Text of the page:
Rather than the soaring unemployment levels witnessed during previous recessions which saw nearly 120,000 people in the dole queue, this one was only around half that at its worst.
And the latest figures reveal that the jobs market is recovering quicker and more confidently than back then, confounding expectations for a protracted slump.
The headline unemployment rate, the claimant count and even the number of young people out of work has all come down and given an unexpected boost to the economic outlook.
This from a set of numbers which are widely regarded as a lagging indicator of economic health.
If that's still the case, and economic theory suggests it is, then these figures represent an improving economy some months past.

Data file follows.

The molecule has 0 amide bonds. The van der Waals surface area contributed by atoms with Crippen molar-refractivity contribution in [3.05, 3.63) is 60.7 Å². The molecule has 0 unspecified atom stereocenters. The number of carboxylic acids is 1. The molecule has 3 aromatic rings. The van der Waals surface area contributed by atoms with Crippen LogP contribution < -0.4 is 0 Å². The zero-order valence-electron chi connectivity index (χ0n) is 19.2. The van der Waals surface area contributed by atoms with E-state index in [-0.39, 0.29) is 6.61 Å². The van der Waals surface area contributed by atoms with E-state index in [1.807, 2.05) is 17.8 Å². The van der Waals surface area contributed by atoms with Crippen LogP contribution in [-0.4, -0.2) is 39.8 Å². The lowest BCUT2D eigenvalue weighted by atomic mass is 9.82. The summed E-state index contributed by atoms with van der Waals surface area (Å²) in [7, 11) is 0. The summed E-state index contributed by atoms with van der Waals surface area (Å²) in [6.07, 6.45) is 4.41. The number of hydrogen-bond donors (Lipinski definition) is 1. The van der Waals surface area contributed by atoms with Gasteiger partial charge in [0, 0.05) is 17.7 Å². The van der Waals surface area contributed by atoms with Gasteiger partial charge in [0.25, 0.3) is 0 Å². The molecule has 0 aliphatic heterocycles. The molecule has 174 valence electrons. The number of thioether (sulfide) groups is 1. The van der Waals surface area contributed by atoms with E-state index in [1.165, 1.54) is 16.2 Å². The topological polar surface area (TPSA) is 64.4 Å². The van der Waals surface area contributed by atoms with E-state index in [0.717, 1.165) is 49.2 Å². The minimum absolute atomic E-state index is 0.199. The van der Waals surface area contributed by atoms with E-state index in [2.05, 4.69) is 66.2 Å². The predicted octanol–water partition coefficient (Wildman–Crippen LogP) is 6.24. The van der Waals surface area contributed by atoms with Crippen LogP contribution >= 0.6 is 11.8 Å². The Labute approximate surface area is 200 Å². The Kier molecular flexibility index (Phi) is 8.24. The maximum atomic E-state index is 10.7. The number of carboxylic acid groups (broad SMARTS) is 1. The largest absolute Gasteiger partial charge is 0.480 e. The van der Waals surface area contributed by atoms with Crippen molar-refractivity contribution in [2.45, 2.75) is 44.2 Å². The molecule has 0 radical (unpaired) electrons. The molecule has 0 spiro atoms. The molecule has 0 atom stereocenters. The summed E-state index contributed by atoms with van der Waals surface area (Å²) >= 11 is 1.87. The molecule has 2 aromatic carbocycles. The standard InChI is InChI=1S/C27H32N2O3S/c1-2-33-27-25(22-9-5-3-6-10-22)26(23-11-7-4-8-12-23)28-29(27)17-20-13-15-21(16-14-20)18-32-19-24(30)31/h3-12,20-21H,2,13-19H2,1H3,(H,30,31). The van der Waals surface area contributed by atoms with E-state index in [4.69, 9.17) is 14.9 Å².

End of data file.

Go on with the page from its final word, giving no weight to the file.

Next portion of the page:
So a pleasing set of figures that will give a boost all round but there's still no room for complacency.
That bed bug of the Northern Ireland job market, the economic inactivity rate climbed again last month and in doing so gave a sharp dig in the kidneys to the arms aloft brigade.
It's the same in the US where the number of people actually wanting to work fell last month as revealed in last Friday's nonfarm payrolls which sent stock markets tumbling.
The world's biggest economy's unemployment rate had been performing equally impressively a few short months ago but it's experience proves a healthy dose of caution is advisable.